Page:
Here's What Sets Greek Coffee Apart From The Rest

Coffee might not be the first thing that comes to mind when thinking about Greek cuisine (Greek yogurt does tend to get all the buzz). But the Mediterranean country's rich and unique coffee culture is certainly worth sipping on.


Greek coffee is set apart from other coffee varieties by several distinct characteristics. First of all, the coffee grounds are served in the cup. This may seem counterintuitive to Americans who associate coffee grounds with the sad dregs of an office coffee pot. But it's an essential aspect of Greek coffee culture — the drink is typically sipped very slowly, so the grounds will sink to the bottom and continue to infuse the beverage with flavorful coffee deliciousness.

Another important quality of Greek coffee is that it is incredibly strong and velvety-thick. No one is drinking an extra large Dunkin' cup of this stuff. It's typically served in two- to three-ounce portions because each sip packs a punch. Lastly (and arguably most importantly), Greek coffee has a rich, frothy foam called kaimaki on top. A good amount of foam is a tell-tale sign of a high-quality beverage because it indicates the coffee has been properly brewed and not overmixed. It also adds more texture to the drink, making for a more complex sipping experience.


How to drink Greek coffee

Greek coffee is traditionally brewed in a tall, skinny coffee pot called a briki. It requires only two or three ingredients: coffee grounds, water, and, optionally, sugar. Good news for the lactose intolerant: Greek coffee does not traditionally contain milk. Greek coffee ranges in strength and sweetness from sketos, which is made with one teaspoon of coffee and no sugar, to vary glykos, which contains two teaspoons of coffee and three teaspoons of sugar.


Almost more important than what's in Greek coffee is how it's consumed. The foamy, caffeinated beverage is traditionally enjoyed slowly over a long period of time, ideally while socializing with family and friends. In Greece, it's perfectly normal for coffee breaks to last an hour or more. It's all about savoring the moment (and the sweet, sweet caffeine).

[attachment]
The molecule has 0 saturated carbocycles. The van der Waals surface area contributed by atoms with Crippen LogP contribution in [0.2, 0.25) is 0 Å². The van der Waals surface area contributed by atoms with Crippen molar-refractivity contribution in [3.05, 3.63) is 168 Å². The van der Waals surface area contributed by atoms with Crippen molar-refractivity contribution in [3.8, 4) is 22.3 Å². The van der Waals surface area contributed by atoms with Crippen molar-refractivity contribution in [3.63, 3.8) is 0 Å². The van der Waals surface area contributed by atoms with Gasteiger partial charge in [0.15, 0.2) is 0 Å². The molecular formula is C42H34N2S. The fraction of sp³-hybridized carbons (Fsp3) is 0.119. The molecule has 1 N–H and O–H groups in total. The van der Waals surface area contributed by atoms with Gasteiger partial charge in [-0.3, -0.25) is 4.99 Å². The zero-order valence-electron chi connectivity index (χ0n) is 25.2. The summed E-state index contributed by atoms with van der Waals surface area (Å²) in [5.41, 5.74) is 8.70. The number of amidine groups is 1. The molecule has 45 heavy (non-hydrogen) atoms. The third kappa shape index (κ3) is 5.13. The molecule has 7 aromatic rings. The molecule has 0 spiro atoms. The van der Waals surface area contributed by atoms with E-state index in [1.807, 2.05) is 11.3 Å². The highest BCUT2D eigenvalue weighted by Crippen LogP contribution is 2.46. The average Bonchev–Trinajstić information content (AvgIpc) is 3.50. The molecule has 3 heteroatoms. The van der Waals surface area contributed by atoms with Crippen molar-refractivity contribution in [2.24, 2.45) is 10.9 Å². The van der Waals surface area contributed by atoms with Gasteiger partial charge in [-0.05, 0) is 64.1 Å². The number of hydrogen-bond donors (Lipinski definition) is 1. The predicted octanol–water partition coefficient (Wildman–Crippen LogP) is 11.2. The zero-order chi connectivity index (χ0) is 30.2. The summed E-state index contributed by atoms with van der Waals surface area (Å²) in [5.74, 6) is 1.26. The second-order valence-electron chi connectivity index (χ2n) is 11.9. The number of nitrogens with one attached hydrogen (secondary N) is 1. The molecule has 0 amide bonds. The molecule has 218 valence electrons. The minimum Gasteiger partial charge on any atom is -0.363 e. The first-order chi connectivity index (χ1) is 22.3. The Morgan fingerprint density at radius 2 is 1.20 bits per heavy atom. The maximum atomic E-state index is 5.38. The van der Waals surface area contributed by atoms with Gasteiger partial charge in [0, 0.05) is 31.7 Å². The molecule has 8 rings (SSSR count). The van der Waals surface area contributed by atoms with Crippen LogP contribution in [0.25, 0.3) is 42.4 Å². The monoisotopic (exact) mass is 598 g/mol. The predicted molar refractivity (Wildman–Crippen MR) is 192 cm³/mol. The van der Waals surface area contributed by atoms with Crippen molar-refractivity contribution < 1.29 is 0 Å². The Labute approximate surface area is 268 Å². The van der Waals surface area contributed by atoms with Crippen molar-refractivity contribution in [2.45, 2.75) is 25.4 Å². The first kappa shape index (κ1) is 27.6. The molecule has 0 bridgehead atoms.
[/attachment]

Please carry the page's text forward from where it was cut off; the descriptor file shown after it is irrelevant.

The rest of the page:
Greek coffee is very similar to Turkish coffee — some would argue it's essentially the same thing. But don't go around talking about Turkish coffee in Athens or Thessaloniki. Due to a history of political tension, Greek coffee (or elliniko) is the preferred term, and calling it anything else won't get you far with the locals. 

Why the froth is so important

The frothy, foamy crema (or kaimaki) on top of a cup of Greek coffee is one of the most uniquely delicious aspects of the drink, and what truly makes it special. If the coffee is overcooked or brewed improperly, the foam will disappear. So if you see a cafe serving Greek coffee with a nice layer of foam, it's a good sign you should stop for a coffee break.


The Greek frappe is a newer, but also extremely foamy, addition to the Greek coffee canon. As legend has it, the ice-cold, frothy delight was invented in 1957 by a Nestlé representative named Dimitris Vakondios at the Thessaloniki International Trade Fair. Nowadays, Greek frappes are typically made with water, sugar, instant coffee, and milk, mixed up with an electric frother. In the heat of summer, the Greek frappe is a refreshing alternative to hot coffee. But no matter how you sip it, Greek coffee is a thick, strong, frothy, and delicious caffeine boost.